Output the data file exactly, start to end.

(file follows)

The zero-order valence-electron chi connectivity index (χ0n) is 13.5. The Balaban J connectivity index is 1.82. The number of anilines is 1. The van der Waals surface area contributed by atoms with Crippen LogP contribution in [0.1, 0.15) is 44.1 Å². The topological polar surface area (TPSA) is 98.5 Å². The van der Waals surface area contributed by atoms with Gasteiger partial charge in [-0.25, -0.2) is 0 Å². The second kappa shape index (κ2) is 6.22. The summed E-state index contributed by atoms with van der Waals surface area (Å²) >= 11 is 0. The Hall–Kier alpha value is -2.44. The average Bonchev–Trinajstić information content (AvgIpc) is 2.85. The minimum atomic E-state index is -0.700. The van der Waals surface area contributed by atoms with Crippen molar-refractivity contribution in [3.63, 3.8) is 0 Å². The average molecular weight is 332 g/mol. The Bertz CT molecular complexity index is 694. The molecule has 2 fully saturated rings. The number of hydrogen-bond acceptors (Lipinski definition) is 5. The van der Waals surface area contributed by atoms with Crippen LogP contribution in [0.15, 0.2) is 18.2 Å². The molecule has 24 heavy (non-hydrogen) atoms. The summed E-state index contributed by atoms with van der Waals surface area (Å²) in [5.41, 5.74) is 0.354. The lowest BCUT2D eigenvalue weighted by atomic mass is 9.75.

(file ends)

The zero-order valence-electron chi connectivity index (χ0n) is 13.5. The Balaban J connectivity index is 1.82. The number of anilines is 1. The van der Waals surface area contributed by atoms with Crippen LogP contribution in [0.1, 0.15) is 44.1 Å². The topological polar surface area (TPSA) is 98.5 Å². The van der Waals surface area contributed by atoms with Gasteiger partial charge in [-0.25, -0.2) is 0 Å². The second kappa shape index (κ2) is 6.22. The summed E-state index contributed by atoms with van der Waals surface area (Å²) >= 11 is 0. The Hall–Kier alpha value is -2.44. The average Bonchev–Trinajstić information content (AvgIpc) is 2.85. The minimum atomic E-state index is -0.700. The van der Waals surface area contributed by atoms with Crippen molar-refractivity contribution in [3.63, 3.8) is 0 Å². The average molecular weight is 332 g/mol. The Bertz CT molecular complexity index is 694. The molecule has 2 fully saturated rings. The number of hydrogen-bond acceptors (Lipinski definition) is 5. The van der Waals surface area contributed by atoms with Crippen LogP contribution in [0.15, 0.2) is 18.2 Å². The molecule has 24 heavy (non-hydrogen) atoms. The summed E-state index contributed by atoms with van der Waals surface area (Å²) in [5.41, 5.74) is 0.354. The lowest BCUT2D eigenvalue weighted by atomic mass is 9.75.